In addition, the FCO will be able to intervene if a company with relative or superior market power abuses this power to prevent other companies from achieving network effects, thereby creating a serious risk that competition will be restricted to a not insignificant extent, Section 20 (3a) ARC (so-called "tipping" of markets). Simultaneously the group of addressees will expand to companies with "superior" market power in comparison to "pre-eminent" market power (which is required for the remaining measures) to enable the FCO to take action against anti-competitive practices at an early stage.

The new rules are rounded off with the lowering of the requirements for the FCO to issue interim measures under Section 32a (1) ARC. It is now already possible to issue interim measures if there is an “overwhelming likelihood” of an infringement and if the intervention is “necessary to protect competition or to prevent imminent serious harm” to another undertaking. The FCO thus no longer has to prove irreparable harm to competition.

II. Merger control

The new German merger control provisions will bring ease for the FCO and companies active in Germany. However, the FCO also received the new power to oblige companies to notify certain concentrations below the legal turnover thresholds, provided that certain requirements are met.

On the one hand, the domestic turnover thresholds in Section 35 (1) No. 2 ARC were raised from EUR 25 million to EUR 50 million and from EUR 5 million to EUR 17.5 million (as were the transaction value-based domestic turnover thresholds in Section 35 (1a) ARC to EUR 50 million and EUR 17.5 million). At the same time, the de minimis market clause was raised to EUR 20 million and the possibility was granted for the FCO to combine several de minimis markets.

Due to the increased thresholds of Section 35 ARC, a large number of concentrations with smaller companies will no longer have to be notified to the FCO. The legislator expects this to lead to an increase in resources of the FCO to enable it not only to maintain the quality of the few phase-II proceedings, but also to pursue or prevent restraints of competition in a more focused manner. In response to the more complex phase-II proceedings, the examination period was extended by one month to a total of five months.

For transactions of publishers (but not for broadcasting services), however, the turnover multiplier was lowered to “four times” of the turnover achieved, Section 38 (3) ARC. Therefore, merger control proceedings in the press sector will become rarer in the future.

There is also one exemption of merger control proceedings that should be emphasized. Pursuant to Section 186 (9) ARC, the provisions of the merger control regime (Sections 35 et seq. ARC) will not be applicable to particular transactions in the hospital sector as long as the concentration will be implemented by 31 December 2025 (our colleague Dr. Janssen has already reported on this in the journal das Krankenhaus (in German)). Since this regulation concerns a sector that is important for the health of the population, however, the implementation of all concentrations must be notified to the FCO post merger.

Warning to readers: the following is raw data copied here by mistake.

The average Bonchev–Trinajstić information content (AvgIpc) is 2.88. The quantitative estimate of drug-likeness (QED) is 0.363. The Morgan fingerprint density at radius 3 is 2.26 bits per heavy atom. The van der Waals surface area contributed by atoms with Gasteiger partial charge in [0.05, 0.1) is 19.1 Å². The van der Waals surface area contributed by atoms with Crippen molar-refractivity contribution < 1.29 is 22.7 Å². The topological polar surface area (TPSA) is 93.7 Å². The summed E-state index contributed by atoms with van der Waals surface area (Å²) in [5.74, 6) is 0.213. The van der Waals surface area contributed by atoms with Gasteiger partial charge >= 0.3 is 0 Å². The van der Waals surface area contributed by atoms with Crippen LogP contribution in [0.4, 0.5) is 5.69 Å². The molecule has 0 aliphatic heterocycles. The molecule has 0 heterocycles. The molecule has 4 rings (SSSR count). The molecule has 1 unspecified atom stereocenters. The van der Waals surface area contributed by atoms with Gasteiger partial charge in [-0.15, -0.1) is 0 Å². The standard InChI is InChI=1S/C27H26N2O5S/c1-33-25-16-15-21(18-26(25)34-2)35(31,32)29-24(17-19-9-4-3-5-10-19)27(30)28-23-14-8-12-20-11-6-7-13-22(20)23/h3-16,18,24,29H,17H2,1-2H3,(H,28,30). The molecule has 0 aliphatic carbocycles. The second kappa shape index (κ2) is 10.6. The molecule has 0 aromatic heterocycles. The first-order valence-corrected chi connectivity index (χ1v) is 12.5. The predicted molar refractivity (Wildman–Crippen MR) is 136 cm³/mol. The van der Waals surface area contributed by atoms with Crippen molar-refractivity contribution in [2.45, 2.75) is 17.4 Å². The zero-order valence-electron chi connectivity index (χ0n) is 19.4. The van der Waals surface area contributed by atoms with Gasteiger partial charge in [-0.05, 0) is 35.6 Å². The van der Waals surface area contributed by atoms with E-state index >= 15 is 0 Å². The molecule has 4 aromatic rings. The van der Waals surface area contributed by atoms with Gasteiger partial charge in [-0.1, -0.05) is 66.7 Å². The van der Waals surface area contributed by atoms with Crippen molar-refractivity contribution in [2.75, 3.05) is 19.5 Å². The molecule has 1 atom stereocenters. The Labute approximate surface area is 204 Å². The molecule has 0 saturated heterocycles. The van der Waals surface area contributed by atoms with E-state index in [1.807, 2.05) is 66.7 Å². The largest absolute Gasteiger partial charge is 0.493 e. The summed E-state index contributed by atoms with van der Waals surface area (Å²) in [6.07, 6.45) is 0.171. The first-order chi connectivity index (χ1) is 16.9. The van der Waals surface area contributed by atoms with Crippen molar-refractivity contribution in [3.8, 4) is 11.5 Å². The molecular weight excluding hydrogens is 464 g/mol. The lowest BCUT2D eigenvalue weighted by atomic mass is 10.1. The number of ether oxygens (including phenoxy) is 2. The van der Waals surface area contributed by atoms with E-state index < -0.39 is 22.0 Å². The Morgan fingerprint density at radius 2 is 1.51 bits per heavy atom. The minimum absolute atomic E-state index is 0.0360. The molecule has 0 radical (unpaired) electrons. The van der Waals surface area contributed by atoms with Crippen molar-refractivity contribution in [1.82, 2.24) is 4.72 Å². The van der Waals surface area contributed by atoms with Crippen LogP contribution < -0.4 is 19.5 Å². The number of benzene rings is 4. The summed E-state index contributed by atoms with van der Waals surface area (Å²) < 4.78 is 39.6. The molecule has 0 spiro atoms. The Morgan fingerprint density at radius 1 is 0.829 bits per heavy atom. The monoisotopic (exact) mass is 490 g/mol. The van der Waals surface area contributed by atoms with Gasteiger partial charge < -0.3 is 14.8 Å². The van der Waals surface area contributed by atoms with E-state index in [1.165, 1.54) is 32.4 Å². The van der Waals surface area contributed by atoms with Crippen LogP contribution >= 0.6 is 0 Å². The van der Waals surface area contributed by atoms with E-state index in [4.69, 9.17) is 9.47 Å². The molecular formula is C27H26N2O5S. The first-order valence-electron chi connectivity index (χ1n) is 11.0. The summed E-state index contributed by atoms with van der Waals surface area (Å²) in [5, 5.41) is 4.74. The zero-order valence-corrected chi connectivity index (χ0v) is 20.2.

This grants the hospital sector a special role in the future since companies in all other sectors will no longer have to notify the implementation of concentrations to the FCO after closing. The legislator also expects this to relieve the burden on all parties involved.

A further relief for companies in calculating the turnover thresholds is likely to lie in the recognition of international accounting standards, which, however, has already been done in practice by the FCO.

Finally, the FCO receives the new power to oblige companies under strict requirements for a period of three years to notify all concentrations in one or more sectors of the economy to the authority, even if the thresholds of Section 35 ARC are not reached. The purpose of this provision is to avoid so-called "killer acquisitions", i.e. the purchase of growing companies, especially start-ups, where the acquirers would normally benefit from the high second domestic turnover threshold. Such mergers would enable financially strong companies to bring about market concentrations, especially in regional markets (e.g. in the waste management industry). The requirements for issuing such an order are, inter alia, a previously conducted sector enquiry, Section 32e ARC, in the economic sector(s) concerned and that the company concerned holds a market share of at least 15 percent of supply or demand in these economic sectors. This alone already greatly restricts the scope of application for the FCO and, due to the requirement to conduct a sector enquiry, companies can prepare themselves for action by the FCO at an early stage.

III. Cartel proceedings

In addition to a complete restructuring of the provisions on administrative fine proceedings in Sections 81 et seq. ARC, the amendment also introduces some important changes in cartel proceedings.